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Gov’t Takes Back Kerman’s Vakil Bazaar

Ganjali Khan Square is strikingly similar in design to Isfahan’s renowned Naqsh-e-Jahan Square.Ganjali Khan Square is strikingly similar in design to Isfahan’s renowned Naqsh-e-Jahan Square.

The management rights of Vakil Bazaar in Kerman Province has been transferred back to the Revitalization and Utilization Fund for Historical Places after the private company that had leased the site failed to uphold its end of the contract.

The 17th-century site was returned to the fund through a court order, ISNA reported.

Vakil Bazaar, a section of Ganjali Khan Complex, is a  Safavid-era building located in the southern part of Ganjali Square, in the center of the old city of Kerman.

Build in Isfahani-style of architecture, the bazaar’s interior is decorated with exquisite plasterwork and wall paintings. Although they are 400 years old, they are well-preserved. The bazaar is 93 meters long and is connected to Ganjali Square through 16 vaults.

The building’s deeds was transferred to EZAM Construction Investment Company in 2010 after the firm won a tender.

“However, due to poor management, the contract with the company was revoked as per a court order,” Mohammad Reza Pouyandeh, the head of the fund, was quoted as saying by the new agency. He did not provide details.

“The structure will be put up for tender again soon,” he added.

This is the second structure that the fund is taking back from EZAM. The same company had won tenders for two other famous sites in 2010: The Ameri House—a historical house in Kashan, Isfahan Province—and Tehran’s famed Masoudieh Mansion, one of the finest buildings of the Qajar era.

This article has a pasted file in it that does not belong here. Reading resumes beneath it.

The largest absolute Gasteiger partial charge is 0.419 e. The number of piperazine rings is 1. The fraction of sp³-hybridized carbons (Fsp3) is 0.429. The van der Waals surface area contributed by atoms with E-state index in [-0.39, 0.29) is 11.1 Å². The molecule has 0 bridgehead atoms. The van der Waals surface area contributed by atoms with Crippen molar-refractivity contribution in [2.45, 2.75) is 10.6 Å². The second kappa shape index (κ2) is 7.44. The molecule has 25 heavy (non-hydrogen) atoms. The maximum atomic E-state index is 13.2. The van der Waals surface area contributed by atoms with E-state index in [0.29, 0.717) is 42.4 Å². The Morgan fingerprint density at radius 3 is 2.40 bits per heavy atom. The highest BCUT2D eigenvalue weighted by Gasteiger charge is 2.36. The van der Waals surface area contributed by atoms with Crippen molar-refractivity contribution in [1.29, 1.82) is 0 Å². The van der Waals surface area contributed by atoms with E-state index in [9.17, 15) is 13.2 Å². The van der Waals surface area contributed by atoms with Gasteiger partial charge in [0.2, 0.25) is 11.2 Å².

The firm had promised to restore and preserve the sites in return for using them for commercial purposes.

However, by allowing a film crew to use the mansion as a setting, which reportedly inflicted damage to the site, the investment firm contravened the contract, prompting the fund and its head, Pouyandeh, to begin legal proceedings earlier this year to take back the historical house.

To restore ancient buildings in a financially viable manner, the fund has initiated a plan to cede historical structures to the private sector and re-designated them as hotels, restaurants and lodging places.

The function of each building will be decided based on the structure’s conditions and location, economic feasibility, investor demand and infrastructure. The target is to cede about 100 buildings to the private sector for restoration every year, which means a total of 1,084 buildings will be ready for use by the end of the Vision Plan 2025.

 

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